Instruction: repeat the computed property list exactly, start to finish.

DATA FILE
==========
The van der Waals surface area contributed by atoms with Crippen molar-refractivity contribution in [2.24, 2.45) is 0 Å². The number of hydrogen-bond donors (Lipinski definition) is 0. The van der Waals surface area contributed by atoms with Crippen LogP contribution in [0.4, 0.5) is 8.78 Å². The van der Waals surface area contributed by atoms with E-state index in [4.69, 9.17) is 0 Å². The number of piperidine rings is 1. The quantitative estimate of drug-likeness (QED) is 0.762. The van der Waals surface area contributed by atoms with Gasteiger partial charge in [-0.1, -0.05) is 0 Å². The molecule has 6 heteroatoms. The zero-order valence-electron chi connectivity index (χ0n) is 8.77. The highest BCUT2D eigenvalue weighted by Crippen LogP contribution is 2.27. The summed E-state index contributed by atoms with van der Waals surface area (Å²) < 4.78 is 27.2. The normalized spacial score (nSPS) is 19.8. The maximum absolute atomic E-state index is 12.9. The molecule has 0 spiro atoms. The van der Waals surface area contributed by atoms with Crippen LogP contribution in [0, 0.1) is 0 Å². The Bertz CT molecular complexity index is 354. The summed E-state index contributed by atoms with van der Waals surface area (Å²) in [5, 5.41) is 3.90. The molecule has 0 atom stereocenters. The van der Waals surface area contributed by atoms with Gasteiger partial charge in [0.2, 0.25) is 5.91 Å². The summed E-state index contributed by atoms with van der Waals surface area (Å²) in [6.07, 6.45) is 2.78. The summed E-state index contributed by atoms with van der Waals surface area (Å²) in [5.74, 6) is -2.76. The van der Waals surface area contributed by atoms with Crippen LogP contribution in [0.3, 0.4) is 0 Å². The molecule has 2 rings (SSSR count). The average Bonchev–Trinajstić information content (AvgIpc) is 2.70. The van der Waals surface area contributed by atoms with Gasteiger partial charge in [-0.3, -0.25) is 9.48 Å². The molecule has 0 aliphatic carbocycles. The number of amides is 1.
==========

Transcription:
The van der Waals surface area contributed by atoms with Crippen molar-refractivity contribution in [2.24, 2.45) is 0 Å². The number of hydrogen-bond donors (Lipinski definition) is 0. The van der Waals surface area contributed by atoms with Crippen LogP contribution in [0.4, 0.5) is 8.78 Å². The van der Waals surface area contributed by atoms with E-state index in [4.69, 9.17) is 0 Å². The number of piperidine rings is 1. The quantitative estimate of drug-likeness (QED) is 0.762. The van der Waals surface area contributed by atoms with Gasteiger partial charge in [-0.1, -0.05) is 0 Å². The molecule has 6 heteroatoms. The zero-order valence-electron chi connectivity index (χ0n) is 8.77. The highest BCUT2D eigenvalue weighted by Crippen LogP contribution is 2.27. The summed E-state index contributed by atoms with van der Waals surface area (Å²) < 4.78 is 27.2. The normalized spacial score (nSPS) is 19.8. The maximum absolute atomic E-state index is 12.9. The molecule has 0 spiro atoms. The van der Waals surface area contributed by atoms with Crippen LogP contribution in [0, 0.1) is 0 Å². The Bertz CT molecular complexity index is 354. The summed E-state index contributed by atoms with van der Waals surface area (Å²) in [5, 5.41) is 3.90. The molecule has 0 atom stereocenters. The van der Waals surface area contributed by atoms with Gasteiger partial charge in [0.2, 0.25) is 5.91 Å². The summed E-state index contributed by atoms with van der Waals surface area (Å²) in [6.07, 6.45) is 2.78. The summed E-state index contributed by atoms with van der Waals surface area (Å²) in [5.74, 6) is -2.76. The van der Waals surface area contributed by atoms with Crippen LogP contribution in [0.3, 0.4) is 0 Å². The molecule has 2 rings (SSSR count). The average Bonchev–Trinajstić information content (AvgIpc) is 2.70. The van der Waals surface area contributed by atoms with Gasteiger partial charge in [-0.3, -0.25) is 9.48 Å². The molecule has 0 aliphatic carbocycles. The number of amides is 1.